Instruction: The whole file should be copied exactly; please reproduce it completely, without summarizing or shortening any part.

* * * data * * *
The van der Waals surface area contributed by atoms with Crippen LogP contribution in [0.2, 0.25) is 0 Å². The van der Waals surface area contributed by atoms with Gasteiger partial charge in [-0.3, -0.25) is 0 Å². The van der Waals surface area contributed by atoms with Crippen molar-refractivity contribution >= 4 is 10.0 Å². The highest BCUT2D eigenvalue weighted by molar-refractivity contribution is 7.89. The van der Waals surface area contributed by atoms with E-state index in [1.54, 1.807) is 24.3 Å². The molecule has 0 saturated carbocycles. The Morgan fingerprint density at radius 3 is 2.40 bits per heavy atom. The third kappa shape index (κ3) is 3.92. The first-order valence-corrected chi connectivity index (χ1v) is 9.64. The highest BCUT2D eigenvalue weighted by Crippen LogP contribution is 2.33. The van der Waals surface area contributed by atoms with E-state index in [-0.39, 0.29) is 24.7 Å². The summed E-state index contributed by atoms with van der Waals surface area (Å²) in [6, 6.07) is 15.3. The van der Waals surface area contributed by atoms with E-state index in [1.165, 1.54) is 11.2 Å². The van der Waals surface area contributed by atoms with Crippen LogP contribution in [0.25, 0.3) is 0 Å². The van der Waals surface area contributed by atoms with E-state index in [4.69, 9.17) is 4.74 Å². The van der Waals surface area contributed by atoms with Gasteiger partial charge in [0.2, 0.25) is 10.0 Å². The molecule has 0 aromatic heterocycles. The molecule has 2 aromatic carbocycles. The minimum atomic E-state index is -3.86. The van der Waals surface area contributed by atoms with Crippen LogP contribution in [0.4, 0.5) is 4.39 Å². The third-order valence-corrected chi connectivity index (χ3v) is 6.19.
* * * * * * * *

The van der Waals surface area contributed by atoms with Crippen LogP contribution in [0.2, 0.25) is 0 Å². The van der Waals surface area contributed by atoms with Gasteiger partial charge in [-0.3, -0.25) is 0 Å². The van der Waals surface area contributed by atoms with Crippen molar-refractivity contribution >= 4 is 10.0 Å². The highest BCUT2D eigenvalue weighted by molar-refractivity contribution is 7.89. The van der Waals surface area contributed by atoms with E-state index in [1.54, 1.807) is 24.3 Å². The molecule has 0 saturated carbocycles. The Morgan fingerprint density at radius 3 is 2.40 bits per heavy atom. The third kappa shape index (κ3) is 3.92. The first-order valence-corrected chi connectivity index (χ1v) is 9.64. The highest BCUT2D eigenvalue weighted by Crippen LogP contribution is 2.33. The van der Waals surface area contributed by atoms with E-state index in [-0.39, 0.29) is 24.7 Å². The summed E-state index contributed by atoms with van der Waals surface area (Å²) in [6, 6.07) is 15.3. The van der Waals surface area contributed by atoms with E-state index in [1.165, 1.54) is 11.2 Å². The van der Waals surface area contributed by atoms with Crippen LogP contribution in [0.25, 0.3) is 0 Å². The van der Waals surface area contributed by atoms with E-state index in [4.69, 9.17) is 4.74 Å². The van der Waals surface area contributed by atoms with Gasteiger partial charge in [0.2, 0.25) is 10.0 Å². The molecule has 0 aromatic heterocycles. The molecule has 2 aromatic carbocycles. The minimum atomic E-state index is -3.86. The van der Waals surface area contributed by atoms with Crippen LogP contribution in [0.4, 0.5) is 4.39 Å². The third-order valence-corrected chi connectivity index (χ3v) is 6.19.